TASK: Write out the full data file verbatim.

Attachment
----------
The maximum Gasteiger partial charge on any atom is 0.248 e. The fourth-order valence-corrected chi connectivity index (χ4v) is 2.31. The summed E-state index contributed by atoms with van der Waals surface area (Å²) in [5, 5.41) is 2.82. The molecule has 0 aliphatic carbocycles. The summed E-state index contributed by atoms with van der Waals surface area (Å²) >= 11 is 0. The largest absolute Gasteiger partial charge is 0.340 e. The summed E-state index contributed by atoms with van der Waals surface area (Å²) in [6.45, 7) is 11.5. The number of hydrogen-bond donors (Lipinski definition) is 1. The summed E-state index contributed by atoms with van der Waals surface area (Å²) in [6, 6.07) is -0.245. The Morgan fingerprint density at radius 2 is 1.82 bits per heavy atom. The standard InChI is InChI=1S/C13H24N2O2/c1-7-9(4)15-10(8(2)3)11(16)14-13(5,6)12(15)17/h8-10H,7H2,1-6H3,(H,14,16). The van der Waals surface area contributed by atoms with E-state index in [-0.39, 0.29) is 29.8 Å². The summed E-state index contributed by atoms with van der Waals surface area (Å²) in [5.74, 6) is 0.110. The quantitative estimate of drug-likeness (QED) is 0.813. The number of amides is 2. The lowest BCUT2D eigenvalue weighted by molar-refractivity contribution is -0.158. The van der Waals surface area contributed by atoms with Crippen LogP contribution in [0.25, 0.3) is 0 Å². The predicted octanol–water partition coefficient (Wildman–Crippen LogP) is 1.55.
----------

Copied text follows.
The maximum Gasteiger partial charge on any atom is 0.248 e. The fourth-order valence-corrected chi connectivity index (χ4v) is 2.31. The summed E-state index contributed by atoms with van der Waals surface area (Å²) in [5, 5.41) is 2.82. The molecule has 0 aliphatic carbocycles. The summed E-state index contributed by atoms with van der Waals surface area (Å²) >= 11 is 0. The largest absolute Gasteiger partial charge is 0.340 e. The summed E-state index contributed by atoms with van der Waals surface area (Å²) in [6.45, 7) is 11.5. The number of hydrogen-bond donors (Lipinski definition) is 1. The summed E-state index contributed by atoms with van der Waals surface area (Å²) in [6, 6.07) is -0.245. The Morgan fingerprint density at radius 2 is 1.82 bits per heavy atom. The standard InChI is InChI=1S/C13H24N2O2/c1-7-9(4)15-10(8(2)3)11(16)14-13(5,6)12(15)17/h8-10H,7H2,1-6H3,(H,14,16). The van der Waals surface area contributed by atoms with E-state index in [-0.39, 0.29) is 29.8 Å². The summed E-state index contributed by atoms with van der Waals surface area (Å²) in [5.74, 6) is 0.110. The quantitative estimate of drug-likeness (QED) is 0.813. The number of amides is 2. The lowest BCUT2D eigenvalue weighted by molar-refractivity contribution is -0.158. The van der Waals surface area contributed by atoms with Crippen LogP contribution in [0.25, 0.3) is 0 Å². The predicted octanol–water partition coefficient (Wildman–Crippen LogP) is 1.55.